Cordwood Sauna by Cody & Janelle in Big Lake Alaska.  “Hi Richard, Here are pictures of our Sauna/ Hot Tub cordwood building in Big Lake, Alaska.  The timber framing was put up by my husband, Cody and all the wood, even the cross beams and rafters are Sitka spruce harvest from Spruce Island (12 miles north of Kodiak) and milled at our local Valley Sawmill.

I have completed the cordwood walls during my free time in the summers. The walls are 9″ thick and mostly Alaskan white pine, with the exception of some pieces of cedar and my hollowed out birch window.  It has an earthen roof that we re-purposed from the local Houston High School where I work.  It was torn up to put in an artificial turf field. 

The full-sized bottle end tree I designed and built in the hot tub part of the building in memory of my dad who was a Minnesota Forester for 35 years and passed in 2014.   The next wall I intend to build will have a variety of bottle end colors and features, including a glass rifle, cabin and cat bottles. We still have yet to buy a hot tub! 

[Look at the book in the bottom of the picture and earn the proper way to pronounce SAUNA (Sow-na)]    We live about 20 miles from the epicentre of the 7.1 earthquakes that hit our area and there are at least 2 major fault lines that run right through the Big Lake area. These have been the source of many of the aftershocks since November 30, 2018. 

 The only damage suffered on the sauna building was a few small marble sized chunks of mortar that shook loose and some mortar cracks in the walls. I think those may have been the result of our slab, that has cracked & heaved from the freeze-thaw cycle.  We definitely should have had more sand down below the concrete, before it was poured.”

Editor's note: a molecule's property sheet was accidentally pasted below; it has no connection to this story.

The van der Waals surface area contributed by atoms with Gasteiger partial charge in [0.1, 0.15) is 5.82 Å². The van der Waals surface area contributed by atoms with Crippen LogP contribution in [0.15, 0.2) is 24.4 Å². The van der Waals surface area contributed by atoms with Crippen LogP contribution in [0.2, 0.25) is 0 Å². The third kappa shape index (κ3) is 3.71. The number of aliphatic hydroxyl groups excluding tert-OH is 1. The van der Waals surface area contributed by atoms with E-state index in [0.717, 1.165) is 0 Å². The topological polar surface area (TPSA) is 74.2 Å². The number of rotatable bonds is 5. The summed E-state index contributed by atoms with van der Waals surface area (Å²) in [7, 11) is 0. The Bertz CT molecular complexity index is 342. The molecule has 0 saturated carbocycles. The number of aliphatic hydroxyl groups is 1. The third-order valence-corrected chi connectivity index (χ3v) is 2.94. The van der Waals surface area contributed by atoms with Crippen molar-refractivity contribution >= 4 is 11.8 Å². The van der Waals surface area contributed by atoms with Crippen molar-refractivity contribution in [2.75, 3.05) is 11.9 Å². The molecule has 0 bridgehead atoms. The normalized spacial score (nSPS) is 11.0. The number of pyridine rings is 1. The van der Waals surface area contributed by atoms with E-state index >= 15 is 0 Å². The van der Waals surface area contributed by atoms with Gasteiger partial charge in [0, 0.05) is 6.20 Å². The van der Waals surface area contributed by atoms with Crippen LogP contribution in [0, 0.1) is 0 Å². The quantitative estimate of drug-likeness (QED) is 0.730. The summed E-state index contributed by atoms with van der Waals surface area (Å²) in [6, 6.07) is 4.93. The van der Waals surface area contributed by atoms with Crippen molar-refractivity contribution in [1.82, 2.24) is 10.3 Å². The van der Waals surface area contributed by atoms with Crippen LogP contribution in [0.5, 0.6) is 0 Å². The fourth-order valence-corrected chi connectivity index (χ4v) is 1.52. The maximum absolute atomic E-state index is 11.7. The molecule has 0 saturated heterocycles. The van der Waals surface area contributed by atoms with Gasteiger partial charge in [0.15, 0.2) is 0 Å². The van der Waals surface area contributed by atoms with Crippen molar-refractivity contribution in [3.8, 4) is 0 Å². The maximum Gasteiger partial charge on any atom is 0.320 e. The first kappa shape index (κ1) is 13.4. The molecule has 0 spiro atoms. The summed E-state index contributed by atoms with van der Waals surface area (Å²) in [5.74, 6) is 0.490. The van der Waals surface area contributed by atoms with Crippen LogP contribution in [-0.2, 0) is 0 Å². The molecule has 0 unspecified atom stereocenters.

Sauna stove with steam rocks and benches. 

A good panorama of the sauna.

Very nicely done Janelle and Cody.  What a beautiful memorial to your father and what a sturdy and attractive work of art! 

Should you wish to learn how to build a cordwood cottage, cabin or home, please visit   While you are there, click on the pictures, read the brief articles, check out the latest workshops and newsletter and if you are interested click on the Online Bookstore to see all the cordwood literature available in print, video and ebook format.

If you have questions that aren’t answered on the website you can email me at  

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Readers have requested a brief bio, so here goes:

“Richard & Becky Flatau built their mortgage-free cordwood home in 1979 in Merrill, Wisconsin. Since then, they have written books, conducted workshops, facilitated the 2005, 2011 and 2015 Cordwood Conferences and provided consultation for cordwood builders.  Cordwood Construction: Best Practices DVD,  Cordwood Construction Best Practices (print) and Cordwood Conference Papers 2015 are the newest publications available from their online cordwood bookstore.

         Click on the picture if you would like to order this “best of the best” DVD.